It is now known that the British secret services, with Churchill’s approval, ‘bought’ a number of Spanish generals and high officials. In exchange for British gold, they were expected to use their influence to persuade Franco and his associates to remain neutral. Churchill also encouraged the Spanish authorities in the belief that if they remained neutral towards Britain – that is, of course, if they left Gibraltar alone – the British Government would find no objection to their acquisition of territory in Morocco to the detriment of the French. He had no qualms explaining his position to Lord Halifax in September 1940:
I do not mind if the Spaniards go into French Morocco. The letters exchanged with de Gaulle do not commit us to any exact restoration of the territories of France, and the attitude of the Vichy Government towards us and towards him has undoubtedly justified a harder feeling towards France than existed at the time of her collapse .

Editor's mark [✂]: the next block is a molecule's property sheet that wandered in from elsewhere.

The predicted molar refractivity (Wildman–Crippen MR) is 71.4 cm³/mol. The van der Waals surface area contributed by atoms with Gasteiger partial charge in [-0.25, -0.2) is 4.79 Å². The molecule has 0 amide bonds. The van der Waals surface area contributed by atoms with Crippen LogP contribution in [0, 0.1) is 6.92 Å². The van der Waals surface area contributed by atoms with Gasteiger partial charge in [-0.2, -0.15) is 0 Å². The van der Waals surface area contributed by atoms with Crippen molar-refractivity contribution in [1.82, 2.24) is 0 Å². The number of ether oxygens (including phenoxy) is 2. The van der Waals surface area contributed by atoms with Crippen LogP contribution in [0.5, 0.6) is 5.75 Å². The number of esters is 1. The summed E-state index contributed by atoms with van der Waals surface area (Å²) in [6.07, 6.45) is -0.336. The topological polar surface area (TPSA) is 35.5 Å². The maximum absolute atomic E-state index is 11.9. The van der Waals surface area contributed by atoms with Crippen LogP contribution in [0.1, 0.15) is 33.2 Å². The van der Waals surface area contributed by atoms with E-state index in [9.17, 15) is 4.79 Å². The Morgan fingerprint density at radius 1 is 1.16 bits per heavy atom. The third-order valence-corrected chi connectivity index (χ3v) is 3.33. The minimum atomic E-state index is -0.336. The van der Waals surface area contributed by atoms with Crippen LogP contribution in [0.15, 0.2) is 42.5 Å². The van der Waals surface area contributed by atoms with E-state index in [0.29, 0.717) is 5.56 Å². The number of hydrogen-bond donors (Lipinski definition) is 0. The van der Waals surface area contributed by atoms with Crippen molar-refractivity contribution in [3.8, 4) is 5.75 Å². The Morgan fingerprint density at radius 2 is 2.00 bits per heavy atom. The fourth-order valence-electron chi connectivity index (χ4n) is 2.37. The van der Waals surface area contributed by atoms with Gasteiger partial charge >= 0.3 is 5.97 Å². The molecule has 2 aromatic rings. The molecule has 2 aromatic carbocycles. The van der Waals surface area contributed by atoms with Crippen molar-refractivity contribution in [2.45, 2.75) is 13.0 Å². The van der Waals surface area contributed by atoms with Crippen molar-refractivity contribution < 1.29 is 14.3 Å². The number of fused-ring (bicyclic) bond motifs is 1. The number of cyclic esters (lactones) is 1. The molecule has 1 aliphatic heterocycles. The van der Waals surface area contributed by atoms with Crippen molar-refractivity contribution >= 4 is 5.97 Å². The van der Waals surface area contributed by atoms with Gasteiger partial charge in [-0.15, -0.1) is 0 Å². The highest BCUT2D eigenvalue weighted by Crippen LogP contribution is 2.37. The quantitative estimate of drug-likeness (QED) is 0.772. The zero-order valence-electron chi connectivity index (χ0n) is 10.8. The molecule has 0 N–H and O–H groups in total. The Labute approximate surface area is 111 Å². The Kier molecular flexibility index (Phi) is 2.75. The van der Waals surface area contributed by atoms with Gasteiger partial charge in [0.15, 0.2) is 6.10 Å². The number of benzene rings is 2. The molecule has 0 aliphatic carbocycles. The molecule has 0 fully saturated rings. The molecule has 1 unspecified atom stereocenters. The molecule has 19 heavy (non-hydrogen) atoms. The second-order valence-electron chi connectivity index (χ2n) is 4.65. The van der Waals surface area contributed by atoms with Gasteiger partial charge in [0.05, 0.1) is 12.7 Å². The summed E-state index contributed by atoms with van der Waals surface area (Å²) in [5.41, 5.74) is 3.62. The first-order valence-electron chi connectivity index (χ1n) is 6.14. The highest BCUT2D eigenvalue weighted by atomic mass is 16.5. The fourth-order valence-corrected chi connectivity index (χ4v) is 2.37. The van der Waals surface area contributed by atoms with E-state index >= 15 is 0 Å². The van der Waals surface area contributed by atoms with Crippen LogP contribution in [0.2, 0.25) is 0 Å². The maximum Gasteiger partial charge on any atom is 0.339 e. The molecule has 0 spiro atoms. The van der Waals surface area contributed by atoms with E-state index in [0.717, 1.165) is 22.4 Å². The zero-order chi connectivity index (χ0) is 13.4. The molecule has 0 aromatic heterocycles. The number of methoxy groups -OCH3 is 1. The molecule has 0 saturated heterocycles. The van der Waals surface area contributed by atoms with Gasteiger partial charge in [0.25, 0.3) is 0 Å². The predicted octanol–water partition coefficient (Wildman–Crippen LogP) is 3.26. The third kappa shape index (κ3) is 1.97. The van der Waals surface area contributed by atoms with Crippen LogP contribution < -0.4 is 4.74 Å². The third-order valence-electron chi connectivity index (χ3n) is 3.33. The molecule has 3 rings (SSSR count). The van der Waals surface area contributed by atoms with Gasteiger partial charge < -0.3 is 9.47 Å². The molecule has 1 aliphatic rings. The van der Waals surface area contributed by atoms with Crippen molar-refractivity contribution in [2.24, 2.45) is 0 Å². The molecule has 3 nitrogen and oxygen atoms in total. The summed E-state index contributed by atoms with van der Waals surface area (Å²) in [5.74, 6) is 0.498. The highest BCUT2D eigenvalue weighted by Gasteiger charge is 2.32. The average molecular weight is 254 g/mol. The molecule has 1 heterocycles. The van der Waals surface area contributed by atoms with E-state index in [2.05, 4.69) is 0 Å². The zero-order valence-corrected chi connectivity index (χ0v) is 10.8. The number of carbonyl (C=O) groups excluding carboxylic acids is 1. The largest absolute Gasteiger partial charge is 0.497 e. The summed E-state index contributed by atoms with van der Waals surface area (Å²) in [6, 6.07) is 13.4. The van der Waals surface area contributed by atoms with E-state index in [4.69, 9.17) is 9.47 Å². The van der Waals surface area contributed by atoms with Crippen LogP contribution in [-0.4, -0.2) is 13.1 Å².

We have discussed elsewhere the highly complicated relations between the British Government and the Vichy régime after June 1940. It is clear that Churchill never saw in Pétain the bulwark against Bolshevism which he pretended to be – but he hoped that he could somehow be useful against the Germans. In his memoirs, Churchill published a passage of a remarkable memorandum sent to his Cabinet colleagues on 14 November 1940 in which it is clear that he distinguishes between his contempt of Pétain and his Vichy associates and the British Government’s interest in refusing to break with them: